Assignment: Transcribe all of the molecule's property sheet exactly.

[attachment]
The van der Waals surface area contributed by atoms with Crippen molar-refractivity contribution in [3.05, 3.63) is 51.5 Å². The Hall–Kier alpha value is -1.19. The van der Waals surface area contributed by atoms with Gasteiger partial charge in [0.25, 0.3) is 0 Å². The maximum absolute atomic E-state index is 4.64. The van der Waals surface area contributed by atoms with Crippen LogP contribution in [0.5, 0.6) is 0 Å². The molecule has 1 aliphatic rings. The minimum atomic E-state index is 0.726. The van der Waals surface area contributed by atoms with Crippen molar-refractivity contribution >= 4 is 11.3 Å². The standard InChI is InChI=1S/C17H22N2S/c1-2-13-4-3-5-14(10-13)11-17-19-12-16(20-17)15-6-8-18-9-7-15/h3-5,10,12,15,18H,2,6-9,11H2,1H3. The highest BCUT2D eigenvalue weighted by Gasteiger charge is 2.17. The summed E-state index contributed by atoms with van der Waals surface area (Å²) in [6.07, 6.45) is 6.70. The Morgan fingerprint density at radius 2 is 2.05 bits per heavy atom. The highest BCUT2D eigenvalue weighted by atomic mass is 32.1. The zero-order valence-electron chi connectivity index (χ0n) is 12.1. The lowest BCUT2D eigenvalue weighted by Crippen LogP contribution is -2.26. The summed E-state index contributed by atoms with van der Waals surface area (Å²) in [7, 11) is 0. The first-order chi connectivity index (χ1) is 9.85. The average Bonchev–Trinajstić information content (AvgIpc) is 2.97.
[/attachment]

The van der Waals surface area contributed by atoms with Crippen molar-refractivity contribution in [3.05, 3.63) is 51.5 Å². The Hall–Kier alpha value is -1.19. The van der Waals surface area contributed by atoms with Gasteiger partial charge in [0.25, 0.3) is 0 Å². The maximum absolute atomic E-state index is 4.64. The van der Waals surface area contributed by atoms with Crippen LogP contribution in [0.5, 0.6) is 0 Å². The molecule has 1 aliphatic rings. The minimum atomic E-state index is 0.726. The van der Waals surface area contributed by atoms with Crippen molar-refractivity contribution >= 4 is 11.3 Å². The standard InChI is InChI=1S/C17H22N2S/c1-2-13-4-3-5-14(10-13)11-17-19-12-16(20-17)15-6-8-18-9-7-15/h3-5,10,12,15,18H,2,6-9,11H2,1H3. The highest BCUT2D eigenvalue weighted by Gasteiger charge is 2.17. The summed E-state index contributed by atoms with van der Waals surface area (Å²) in [6.07, 6.45) is 6.70. The Morgan fingerprint density at radius 2 is 2.05 bits per heavy atom. The highest BCUT2D eigenvalue weighted by atomic mass is 32.1. The zero-order valence-electron chi connectivity index (χ0n) is 12.1. The lowest BCUT2D eigenvalue weighted by Crippen LogP contribution is -2.26. The summed E-state index contributed by atoms with van der Waals surface area (Å²) in [7, 11) is 0. The first-order chi connectivity index (χ1) is 9.85. The average Bonchev–Trinajstić information content (AvgIpc) is 2.97.